Two days in, we arrived at Oxford, MS (with a pitstop in Nashville, TN) in time for a huge football game and tailgating experience. We stayed at the Graduate Hotel in Oxford. In all honesty, we chose The Graduate because of its amazing pink interiors. Pink carpeting, pink lobby, Pink stained wood floors. It was a Travel Kids paradise. It was also within walking distance of the campus, downtown Oxford and a really neat, kitchy place.

The fans of Ole’ Miss are amazing. The families were friendly and happy to chat about the college, their football team and Mississippi in general. The food on the square is a Southern Delight – try eating at Ajax or City Grocery for a good meal with children. The tables are nicely set, but they will remove glassware and are very family friendly.

Beyond football, the town square is delightful. Holiday decorations were already up in late November and the shops on the square were full of cute outfits, fun trinkets and Ole Miss paraphenalia.

If your current football affiliation doesn’t prevent you from visiting Oxford, you should swing by. I just found out that a college friend is moving there and I will unabashedly stop by at the first opportunity!

 

Travel Tuesday: Mexico City

 

We’re planning our first family trip to Mexico this year. As a preview, here is the thought process behind these trips and how we determine where to travel with the children.

Where to stay:
Mexico is a large country. Several families prefer the beautiful resorts in the Yucatan peninsula for ease of planning. There’s nothing wrong with an all-inclusive easy vacation. If that’s in your budget and what you need to re-charge, go for it! Every state in Mexico is worth discovering, but my go-to for a quick weekend trip to re-charge is Mexico City or, as it’s now officially known, Ciudad de Mexico (CDMX).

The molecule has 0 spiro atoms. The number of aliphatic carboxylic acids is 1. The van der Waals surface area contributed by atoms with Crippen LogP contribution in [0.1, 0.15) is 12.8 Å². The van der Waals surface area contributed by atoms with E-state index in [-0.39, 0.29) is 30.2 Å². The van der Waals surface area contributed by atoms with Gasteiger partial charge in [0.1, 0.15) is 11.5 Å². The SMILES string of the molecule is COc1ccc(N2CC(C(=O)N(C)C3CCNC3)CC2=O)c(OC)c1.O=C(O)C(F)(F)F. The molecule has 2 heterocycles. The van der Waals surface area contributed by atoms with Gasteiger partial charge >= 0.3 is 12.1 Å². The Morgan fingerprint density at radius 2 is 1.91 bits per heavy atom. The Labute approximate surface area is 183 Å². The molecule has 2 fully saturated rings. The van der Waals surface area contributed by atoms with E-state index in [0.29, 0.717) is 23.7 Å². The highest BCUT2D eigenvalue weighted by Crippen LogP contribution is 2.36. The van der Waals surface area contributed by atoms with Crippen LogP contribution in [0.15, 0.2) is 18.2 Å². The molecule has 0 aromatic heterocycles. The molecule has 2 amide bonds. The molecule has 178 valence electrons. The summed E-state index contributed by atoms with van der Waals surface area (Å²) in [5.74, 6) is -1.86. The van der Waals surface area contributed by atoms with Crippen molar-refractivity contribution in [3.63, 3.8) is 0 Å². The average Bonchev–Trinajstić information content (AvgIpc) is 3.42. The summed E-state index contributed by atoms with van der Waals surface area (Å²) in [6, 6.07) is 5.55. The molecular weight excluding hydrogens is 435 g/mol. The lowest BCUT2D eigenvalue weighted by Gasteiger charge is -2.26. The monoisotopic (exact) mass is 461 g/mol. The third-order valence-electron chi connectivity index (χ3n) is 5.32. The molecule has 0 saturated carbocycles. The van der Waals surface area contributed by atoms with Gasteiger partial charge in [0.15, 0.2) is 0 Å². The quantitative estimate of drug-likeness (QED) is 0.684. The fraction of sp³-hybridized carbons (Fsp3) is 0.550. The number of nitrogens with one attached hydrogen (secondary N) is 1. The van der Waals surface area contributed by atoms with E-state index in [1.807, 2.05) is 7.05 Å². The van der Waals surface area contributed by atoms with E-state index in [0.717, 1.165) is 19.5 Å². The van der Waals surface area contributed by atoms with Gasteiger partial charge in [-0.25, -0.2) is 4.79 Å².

The capital city is large and houses sixteen distinct areas to visit. We usually stay in the Polanco area home to great shops, cafes, restaurants and museums. A little something for everyone.

If you have are a member of either the Marriott or Intercontinental loyalty clubs, then consider staying in the hotels of your choice. Both are large, clean and friendly to travelers. The room fees are reasonable and if you have points, it can be even more affordable. Save your pesos, because there is a lot to do.

What to eat: Mexican cuisine is among the best in the world. You can purchase food from street vendors lining Hildago Parque, or try upscale offerings at J by Jose Andres, Pujol or Quintonil.

If you don’t want to plan your meals ahead of time, be assured that wherever you go, there will be a café with postres and good coffee.

What to do: If you happen upon sunny weather, you can enjoy outdoor literary festivals, 5-10K runs or events set up by CDMX. These outdoor events are free and very family friendly. In the past we’ve seen outdoor track and field events, drum corps, zumba classes…every corner was a fresh surprise.

If you are interested in arts and culture, there is a plethora of world class museums: the home of Frida Kahlo, The Museo Nacional de Arte and a real hidden gem: the Museo Soumaya. This museum, filled with art and sculpture collected by Carlos Slim, is free to visitors. When we visited, the “Thinker” by Rodin was prominently displayed along with many other Rodin pieces. There was work from Rembrandt, DaVinci…and on loan from the Vatican, Michaelangelo’s Pieta. Amazing art that you might wait hours to see at the Louvre was within arms reach at the Museo Soumaya. A MUST see for any art lover.

If you need a long weekend getaway, please consider CDMX. You’ll fall in love with Mexico all over again!

The shoes you choose

 

As a parent, you slowly give up on the expectation that you can travel light. From diaper bags to backpacks full of stickers and crayons, you know that you now travel in full diva mode: Everything plus shoes.